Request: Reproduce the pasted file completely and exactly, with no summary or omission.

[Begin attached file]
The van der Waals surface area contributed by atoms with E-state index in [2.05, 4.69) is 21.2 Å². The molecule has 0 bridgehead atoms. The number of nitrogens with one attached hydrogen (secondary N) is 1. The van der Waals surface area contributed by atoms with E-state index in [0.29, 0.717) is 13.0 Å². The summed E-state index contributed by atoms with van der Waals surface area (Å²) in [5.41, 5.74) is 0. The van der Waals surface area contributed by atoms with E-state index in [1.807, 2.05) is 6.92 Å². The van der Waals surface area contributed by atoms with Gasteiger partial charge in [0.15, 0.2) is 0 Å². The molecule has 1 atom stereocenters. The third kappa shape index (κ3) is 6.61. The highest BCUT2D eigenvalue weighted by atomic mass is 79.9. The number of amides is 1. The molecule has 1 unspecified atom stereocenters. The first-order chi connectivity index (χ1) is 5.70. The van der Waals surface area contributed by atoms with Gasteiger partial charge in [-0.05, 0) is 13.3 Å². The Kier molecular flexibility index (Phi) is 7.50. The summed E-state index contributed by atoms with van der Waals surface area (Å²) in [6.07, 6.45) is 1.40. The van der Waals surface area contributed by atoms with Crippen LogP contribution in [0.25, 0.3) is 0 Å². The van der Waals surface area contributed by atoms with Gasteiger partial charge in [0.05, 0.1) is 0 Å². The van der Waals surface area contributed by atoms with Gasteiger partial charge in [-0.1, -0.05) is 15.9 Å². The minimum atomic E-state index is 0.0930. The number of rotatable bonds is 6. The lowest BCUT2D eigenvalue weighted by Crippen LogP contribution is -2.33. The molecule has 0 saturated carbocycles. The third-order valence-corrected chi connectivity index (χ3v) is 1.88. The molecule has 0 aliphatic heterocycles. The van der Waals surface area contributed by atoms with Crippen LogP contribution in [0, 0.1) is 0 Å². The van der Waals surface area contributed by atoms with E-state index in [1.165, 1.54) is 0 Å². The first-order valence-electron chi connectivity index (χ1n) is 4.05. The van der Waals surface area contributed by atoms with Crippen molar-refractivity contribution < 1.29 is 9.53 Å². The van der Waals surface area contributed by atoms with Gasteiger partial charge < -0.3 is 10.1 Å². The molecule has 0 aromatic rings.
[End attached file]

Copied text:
The van der Waals surface area contributed by atoms with E-state index in [2.05, 4.69) is 21.2 Å². The molecule has 0 bridgehead atoms. The number of nitrogens with one attached hydrogen (secondary N) is 1. The van der Waals surface area contributed by atoms with E-state index in [0.29, 0.717) is 13.0 Å². The summed E-state index contributed by atoms with van der Waals surface area (Å²) in [5.41, 5.74) is 0. The van der Waals surface area contributed by atoms with E-state index in [1.807, 2.05) is 6.92 Å². The van der Waals surface area contributed by atoms with Gasteiger partial charge in [0.15, 0.2) is 0 Å². The molecule has 1 atom stereocenters. The third kappa shape index (κ3) is 6.61. The highest BCUT2D eigenvalue weighted by atomic mass is 79.9. The number of amides is 1. The molecule has 1 unspecified atom stereocenters. The first-order chi connectivity index (χ1) is 5.70. The van der Waals surface area contributed by atoms with Gasteiger partial charge in [-0.05, 0) is 13.3 Å². The Kier molecular flexibility index (Phi) is 7.50. The summed E-state index contributed by atoms with van der Waals surface area (Å²) in [6.07, 6.45) is 1.40. The van der Waals surface area contributed by atoms with Crippen LogP contribution in [0.25, 0.3) is 0 Å². The van der Waals surface area contributed by atoms with Gasteiger partial charge in [0.05, 0.1) is 0 Å². The van der Waals surface area contributed by atoms with Gasteiger partial charge in [-0.1, -0.05) is 15.9 Å². The minimum atomic E-state index is 0.0930. The number of rotatable bonds is 6. The lowest BCUT2D eigenvalue weighted by Crippen LogP contribution is -2.33. The molecule has 0 saturated carbocycles. The third-order valence-corrected chi connectivity index (χ3v) is 1.88. The molecule has 0 aliphatic heterocycles. The van der Waals surface area contributed by atoms with Crippen LogP contribution in [0, 0.1) is 0 Å². The van der Waals surface area contributed by atoms with E-state index in [1.165, 1.54) is 0 Å². The first-order valence-electron chi connectivity index (χ1n) is 4.05. The van der Waals surface area contributed by atoms with Crippen molar-refractivity contribution < 1.29 is 9.53 Å². The van der Waals surface area contributed by atoms with Gasteiger partial charge < -0.3 is 10.1 Å². The molecule has 0 aromatic rings.